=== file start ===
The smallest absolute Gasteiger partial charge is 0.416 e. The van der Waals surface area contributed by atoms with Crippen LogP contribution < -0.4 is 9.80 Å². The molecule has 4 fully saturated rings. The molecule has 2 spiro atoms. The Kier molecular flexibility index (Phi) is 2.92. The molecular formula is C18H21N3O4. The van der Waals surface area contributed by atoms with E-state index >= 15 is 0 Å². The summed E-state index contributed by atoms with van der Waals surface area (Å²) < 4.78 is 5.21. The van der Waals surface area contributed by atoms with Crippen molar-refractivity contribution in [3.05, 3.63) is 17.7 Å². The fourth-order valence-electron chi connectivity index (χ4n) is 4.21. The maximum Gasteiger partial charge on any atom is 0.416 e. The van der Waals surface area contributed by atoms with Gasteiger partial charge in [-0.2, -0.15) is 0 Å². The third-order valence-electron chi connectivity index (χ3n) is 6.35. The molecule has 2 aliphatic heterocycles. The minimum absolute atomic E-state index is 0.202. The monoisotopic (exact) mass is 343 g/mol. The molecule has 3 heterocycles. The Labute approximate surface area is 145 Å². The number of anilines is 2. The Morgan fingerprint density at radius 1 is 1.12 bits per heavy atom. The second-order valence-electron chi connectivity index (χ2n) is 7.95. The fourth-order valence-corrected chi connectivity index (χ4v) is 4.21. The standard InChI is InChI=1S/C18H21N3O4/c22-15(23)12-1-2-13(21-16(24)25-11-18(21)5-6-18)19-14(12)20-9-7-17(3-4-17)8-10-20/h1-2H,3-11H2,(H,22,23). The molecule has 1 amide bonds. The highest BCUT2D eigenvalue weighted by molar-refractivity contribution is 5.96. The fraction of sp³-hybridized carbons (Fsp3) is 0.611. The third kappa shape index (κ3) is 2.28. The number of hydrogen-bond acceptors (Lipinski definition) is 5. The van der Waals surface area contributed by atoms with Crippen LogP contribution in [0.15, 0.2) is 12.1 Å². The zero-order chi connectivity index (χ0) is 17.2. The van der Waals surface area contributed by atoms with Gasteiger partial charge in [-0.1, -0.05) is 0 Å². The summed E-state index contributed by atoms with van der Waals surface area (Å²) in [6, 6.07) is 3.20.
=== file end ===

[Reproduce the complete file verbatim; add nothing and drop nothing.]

The smallest absolute Gasteiger partial charge is 0.416 e. The van der Waals surface area contributed by atoms with Crippen LogP contribution < -0.4 is 9.80 Å². The molecule has 4 fully saturated rings. The molecule has 2 spiro atoms. The Kier molecular flexibility index (Phi) is 2.92. The molecular formula is C18H21N3O4. The van der Waals surface area contributed by atoms with E-state index >= 15 is 0 Å². The summed E-state index contributed by atoms with van der Waals surface area (Å²) < 4.78 is 5.21. The van der Waals surface area contributed by atoms with Crippen molar-refractivity contribution in [3.05, 3.63) is 17.7 Å². The fourth-order valence-electron chi connectivity index (χ4n) is 4.21. The maximum Gasteiger partial charge on any atom is 0.416 e. The van der Waals surface area contributed by atoms with Gasteiger partial charge in [-0.2, -0.15) is 0 Å². The third-order valence-electron chi connectivity index (χ3n) is 6.35. The molecule has 2 aliphatic heterocycles. The minimum absolute atomic E-state index is 0.202. The monoisotopic (exact) mass is 343 g/mol. The molecule has 3 heterocycles. The Labute approximate surface area is 145 Å². The number of anilines is 2. The Morgan fingerprint density at radius 1 is 1.12 bits per heavy atom. The second-order valence-electron chi connectivity index (χ2n) is 7.95. The fourth-order valence-corrected chi connectivity index (χ4v) is 4.21. The standard InChI is InChI=1S/C18H21N3O4/c22-15(23)12-1-2-13(21-16(24)25-11-18(21)5-6-18)19-14(12)20-9-7-17(3-4-17)8-10-20/h1-2H,3-11H2,(H,22,23). The molecule has 1 amide bonds. The highest BCUT2D eigenvalue weighted by molar-refractivity contribution is 5.96. The fraction of sp³-hybridized carbons (Fsp3) is 0.611. The third kappa shape index (κ3) is 2.28. The number of hydrogen-bond acceptors (Lipinski definition) is 5. The van der Waals surface area contributed by atoms with Crippen LogP contribution in [0.15, 0.2) is 12.1 Å². The zero-order chi connectivity index (χ0) is 17.2. The van der Waals surface area contributed by atoms with Gasteiger partial charge in [-0.1, -0.05) is 0 Å². The summed E-state index contributed by atoms with van der Waals surface area (Å²) in [6, 6.07) is 3.20.